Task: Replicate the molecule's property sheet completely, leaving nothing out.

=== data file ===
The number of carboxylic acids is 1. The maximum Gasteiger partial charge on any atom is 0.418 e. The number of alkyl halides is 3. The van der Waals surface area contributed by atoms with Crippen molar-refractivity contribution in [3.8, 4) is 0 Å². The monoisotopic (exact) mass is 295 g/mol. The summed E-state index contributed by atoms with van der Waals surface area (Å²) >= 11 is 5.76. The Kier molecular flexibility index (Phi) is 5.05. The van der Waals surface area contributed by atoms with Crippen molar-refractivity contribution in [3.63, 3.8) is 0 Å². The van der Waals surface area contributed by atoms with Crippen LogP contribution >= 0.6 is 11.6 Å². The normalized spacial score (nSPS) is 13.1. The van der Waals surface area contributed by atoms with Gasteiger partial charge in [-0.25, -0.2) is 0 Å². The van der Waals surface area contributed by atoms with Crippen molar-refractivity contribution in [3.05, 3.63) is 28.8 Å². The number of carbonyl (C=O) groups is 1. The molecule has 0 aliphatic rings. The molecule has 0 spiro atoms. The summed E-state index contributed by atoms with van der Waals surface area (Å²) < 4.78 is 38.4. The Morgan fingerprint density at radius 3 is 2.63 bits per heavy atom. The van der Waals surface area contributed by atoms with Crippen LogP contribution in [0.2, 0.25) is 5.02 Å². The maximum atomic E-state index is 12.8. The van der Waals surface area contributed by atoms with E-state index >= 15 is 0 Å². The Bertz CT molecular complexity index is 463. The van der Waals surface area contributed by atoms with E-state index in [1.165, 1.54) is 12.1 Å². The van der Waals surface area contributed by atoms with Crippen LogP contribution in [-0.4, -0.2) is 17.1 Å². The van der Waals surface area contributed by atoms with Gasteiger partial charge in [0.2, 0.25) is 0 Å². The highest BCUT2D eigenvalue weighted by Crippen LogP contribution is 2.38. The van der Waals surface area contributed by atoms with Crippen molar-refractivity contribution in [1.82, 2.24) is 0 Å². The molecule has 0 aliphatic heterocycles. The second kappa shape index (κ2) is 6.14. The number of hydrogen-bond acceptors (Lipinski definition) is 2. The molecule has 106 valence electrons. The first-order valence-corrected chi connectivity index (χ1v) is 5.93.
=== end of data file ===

The number of carboxylic acids is 1. The maximum Gasteiger partial charge on any atom is 0.418 e. The number of alkyl halides is 3. The van der Waals surface area contributed by atoms with Crippen molar-refractivity contribution in [3.8, 4) is 0 Å². The monoisotopic (exact) mass is 295 g/mol. The summed E-state index contributed by atoms with van der Waals surface area (Å²) >= 11 is 5.76. The Kier molecular flexibility index (Phi) is 5.05. The van der Waals surface area contributed by atoms with Crippen molar-refractivity contribution in [3.63, 3.8) is 0 Å². The van der Waals surface area contributed by atoms with Crippen LogP contribution >= 0.6 is 11.6 Å². The normalized spacial score (nSPS) is 13.1. The van der Waals surface area contributed by atoms with Gasteiger partial charge in [-0.25, -0.2) is 0 Å². The van der Waals surface area contributed by atoms with Crippen molar-refractivity contribution in [3.05, 3.63) is 28.8 Å². The number of carbonyl (C=O) groups is 1. The molecule has 0 aliphatic rings. The molecule has 0 spiro atoms. The summed E-state index contributed by atoms with van der Waals surface area (Å²) < 4.78 is 38.4. The Morgan fingerprint density at radius 3 is 2.63 bits per heavy atom. The van der Waals surface area contributed by atoms with Crippen LogP contribution in [0.2, 0.25) is 5.02 Å². The maximum atomic E-state index is 12.8. The van der Waals surface area contributed by atoms with E-state index >= 15 is 0 Å². The Bertz CT molecular complexity index is 463. The van der Waals surface area contributed by atoms with E-state index in [1.165, 1.54) is 12.1 Å². The van der Waals surface area contributed by atoms with Crippen LogP contribution in [-0.4, -0.2) is 17.1 Å². The van der Waals surface area contributed by atoms with Gasteiger partial charge in [0.2, 0.25) is 0 Å². The highest BCUT2D eigenvalue weighted by Crippen LogP contribution is 2.38. The van der Waals surface area contributed by atoms with Crippen molar-refractivity contribution in [1.82, 2.24) is 0 Å². The molecule has 0 aliphatic heterocycles. The second kappa shape index (κ2) is 6.14. The number of hydrogen-bond acceptors (Lipinski definition) is 2. The molecule has 106 valence electrons. The first-order valence-corrected chi connectivity index (χ1v) is 5.93.